Mortgage Life Insurance

A form of reducing term insurance recommended for all mortgagors. If you die, have a terminal illness, or suffer an accident, the insurance can pay the balance owing on the mortgage. The intent is to protect survivors from the loss of their homes.


Mortgage Term

The number of years or months over which you pay a specified interest rate. terms usually range from six months to 10 years.


Open Mortgage

A mortgage which can be prepaid at any time, without penalty.


Payment Frequency

The choice of making regular mortgage payments every week, every other week, twice a month or monthly.


Prepayment Charge

A fee charged by the lender when the borrower prepays all or part of a closed mortgage more quickly than is set out in the mortgage agreement.


Prepayment Option

The ability to prepay all or a portion of the principal balance. Prepayment charges may be incurred on the exercise of prepayment options.


Principal

The amount of money borrowed for a new mortgage.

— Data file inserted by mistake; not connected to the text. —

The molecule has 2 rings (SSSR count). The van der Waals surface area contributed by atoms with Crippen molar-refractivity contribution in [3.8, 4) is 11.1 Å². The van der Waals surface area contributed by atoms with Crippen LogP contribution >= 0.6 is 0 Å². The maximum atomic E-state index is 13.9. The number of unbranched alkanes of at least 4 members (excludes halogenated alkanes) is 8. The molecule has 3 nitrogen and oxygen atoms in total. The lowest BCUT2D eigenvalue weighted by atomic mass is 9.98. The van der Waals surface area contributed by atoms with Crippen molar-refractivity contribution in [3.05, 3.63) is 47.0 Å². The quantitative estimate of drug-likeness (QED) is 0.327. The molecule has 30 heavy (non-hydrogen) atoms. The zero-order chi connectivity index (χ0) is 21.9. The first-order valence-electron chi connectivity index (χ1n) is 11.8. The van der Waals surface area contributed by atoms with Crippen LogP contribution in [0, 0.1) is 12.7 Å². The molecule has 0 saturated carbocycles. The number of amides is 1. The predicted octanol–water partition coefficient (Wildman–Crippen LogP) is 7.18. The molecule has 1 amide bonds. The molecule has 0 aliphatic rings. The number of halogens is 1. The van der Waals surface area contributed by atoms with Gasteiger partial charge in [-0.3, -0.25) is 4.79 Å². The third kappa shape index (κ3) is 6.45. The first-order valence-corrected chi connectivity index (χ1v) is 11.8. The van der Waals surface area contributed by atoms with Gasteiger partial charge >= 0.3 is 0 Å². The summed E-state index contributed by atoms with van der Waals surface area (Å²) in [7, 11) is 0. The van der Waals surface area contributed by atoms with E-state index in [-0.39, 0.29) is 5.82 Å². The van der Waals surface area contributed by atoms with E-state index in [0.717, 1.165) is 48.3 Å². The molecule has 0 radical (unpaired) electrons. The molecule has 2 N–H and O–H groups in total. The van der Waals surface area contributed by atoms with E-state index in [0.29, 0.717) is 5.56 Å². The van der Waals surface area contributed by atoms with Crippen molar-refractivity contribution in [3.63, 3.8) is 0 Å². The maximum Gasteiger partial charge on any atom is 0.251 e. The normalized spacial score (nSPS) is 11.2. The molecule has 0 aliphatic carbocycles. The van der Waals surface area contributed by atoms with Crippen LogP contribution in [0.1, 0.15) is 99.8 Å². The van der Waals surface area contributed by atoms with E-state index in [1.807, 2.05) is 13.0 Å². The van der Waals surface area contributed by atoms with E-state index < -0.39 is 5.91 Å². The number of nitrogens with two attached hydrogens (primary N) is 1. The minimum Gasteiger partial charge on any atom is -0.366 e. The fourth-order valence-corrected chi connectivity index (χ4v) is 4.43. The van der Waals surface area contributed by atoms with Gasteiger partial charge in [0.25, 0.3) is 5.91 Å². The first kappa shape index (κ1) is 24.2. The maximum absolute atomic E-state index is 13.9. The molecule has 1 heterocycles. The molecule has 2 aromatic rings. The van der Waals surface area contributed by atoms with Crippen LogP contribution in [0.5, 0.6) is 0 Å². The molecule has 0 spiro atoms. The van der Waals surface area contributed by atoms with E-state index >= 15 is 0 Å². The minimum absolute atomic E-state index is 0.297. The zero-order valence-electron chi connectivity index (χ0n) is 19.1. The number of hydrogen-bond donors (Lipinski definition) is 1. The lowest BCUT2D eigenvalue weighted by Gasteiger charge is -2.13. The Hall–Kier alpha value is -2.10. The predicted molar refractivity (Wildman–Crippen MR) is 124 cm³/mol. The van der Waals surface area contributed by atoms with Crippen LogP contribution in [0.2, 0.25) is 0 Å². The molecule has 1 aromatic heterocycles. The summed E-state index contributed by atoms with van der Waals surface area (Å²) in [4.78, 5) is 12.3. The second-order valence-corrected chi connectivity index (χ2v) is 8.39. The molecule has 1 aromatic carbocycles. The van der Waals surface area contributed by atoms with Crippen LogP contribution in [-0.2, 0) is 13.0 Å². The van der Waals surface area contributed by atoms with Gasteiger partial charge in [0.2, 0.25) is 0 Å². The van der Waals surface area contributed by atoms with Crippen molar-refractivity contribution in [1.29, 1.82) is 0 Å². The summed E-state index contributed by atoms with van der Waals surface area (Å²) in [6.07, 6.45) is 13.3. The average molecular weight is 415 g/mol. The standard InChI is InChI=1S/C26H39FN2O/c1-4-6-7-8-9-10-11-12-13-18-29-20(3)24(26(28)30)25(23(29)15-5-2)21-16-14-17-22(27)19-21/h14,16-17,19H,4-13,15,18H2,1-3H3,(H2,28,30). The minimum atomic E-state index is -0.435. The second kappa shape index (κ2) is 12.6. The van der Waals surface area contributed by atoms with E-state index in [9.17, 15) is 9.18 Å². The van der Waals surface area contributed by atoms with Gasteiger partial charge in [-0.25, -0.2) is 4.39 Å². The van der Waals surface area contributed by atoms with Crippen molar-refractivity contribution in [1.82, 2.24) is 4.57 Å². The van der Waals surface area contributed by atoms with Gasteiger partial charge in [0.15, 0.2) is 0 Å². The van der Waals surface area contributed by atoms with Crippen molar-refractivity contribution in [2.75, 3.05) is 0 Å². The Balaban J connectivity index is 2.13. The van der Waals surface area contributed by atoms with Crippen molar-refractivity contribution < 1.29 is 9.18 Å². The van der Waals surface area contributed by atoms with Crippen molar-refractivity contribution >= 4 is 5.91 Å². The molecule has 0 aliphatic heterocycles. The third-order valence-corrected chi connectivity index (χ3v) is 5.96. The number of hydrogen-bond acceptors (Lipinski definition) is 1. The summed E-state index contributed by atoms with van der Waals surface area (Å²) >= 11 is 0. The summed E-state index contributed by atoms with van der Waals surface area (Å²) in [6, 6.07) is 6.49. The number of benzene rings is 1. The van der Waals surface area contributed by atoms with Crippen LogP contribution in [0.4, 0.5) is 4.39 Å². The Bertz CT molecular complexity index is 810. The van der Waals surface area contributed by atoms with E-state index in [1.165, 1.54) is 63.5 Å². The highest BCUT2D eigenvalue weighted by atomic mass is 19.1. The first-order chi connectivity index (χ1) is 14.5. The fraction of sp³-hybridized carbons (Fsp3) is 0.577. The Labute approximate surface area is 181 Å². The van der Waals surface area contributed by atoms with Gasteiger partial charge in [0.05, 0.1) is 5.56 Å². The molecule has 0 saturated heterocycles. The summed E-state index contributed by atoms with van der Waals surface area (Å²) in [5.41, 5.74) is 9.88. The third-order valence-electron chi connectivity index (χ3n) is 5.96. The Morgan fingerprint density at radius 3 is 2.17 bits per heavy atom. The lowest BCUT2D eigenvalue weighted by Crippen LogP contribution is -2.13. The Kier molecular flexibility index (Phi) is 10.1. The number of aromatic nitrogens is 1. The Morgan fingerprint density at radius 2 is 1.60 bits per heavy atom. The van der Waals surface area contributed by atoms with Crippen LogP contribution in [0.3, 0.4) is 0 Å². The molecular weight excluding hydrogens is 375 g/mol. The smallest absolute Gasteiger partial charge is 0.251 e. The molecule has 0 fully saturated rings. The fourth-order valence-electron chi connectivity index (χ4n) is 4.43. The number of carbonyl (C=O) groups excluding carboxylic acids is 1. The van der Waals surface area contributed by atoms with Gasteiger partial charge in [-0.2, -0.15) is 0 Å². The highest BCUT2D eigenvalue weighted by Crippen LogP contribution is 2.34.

Term

The length of the current mortgage agreement. A mortgage may be amortized over a long period (such as 40 years) with a shorter term (six months to five years or more). After the term expires, the balance of the principal then owing on the mortgage can be repaid or a new mortgage agreement can be entered into at the then current interest rates. Visit our Renewal site.


Total Debt Service (TDS) Ratio

The percentage of gross income needed to cover monthly payments for housing and all other debts and financing obligations. The total should generally not exceed 37% of gross monthly income.


Variable Rate Mortgage

A mortgage for which the rate of interest may change if other market conditions change. This is sometimes referred to as a floating rate mortgage.


Mortgage broker

An independent individual (or company) who brings together borrowers and lenders together. Unlike a mortgage banker, a mortgage broker does not fund the loan. Instead, the broker originates and processes the loan, and places it with a funding source, such as a bank or thrift. Brokers typically require a fee or a commission for their services.


Private Mortgage Insurance (PMI)

Insurance that protects mortgage lenders against default on loans by providing a way for mortgage companies to recoup the costs of foreclosure. PMI is usually required if the down payment is less than 20 percent of the sale price. Home buyers pay for the coverage in monthly installments. PMI should be terminated when the home buyer has built up 20 percent equity in the property.


aterial used to cover the interior framed areas of walls and ceilings



Overhang

Part of the roof that hangs over the wall.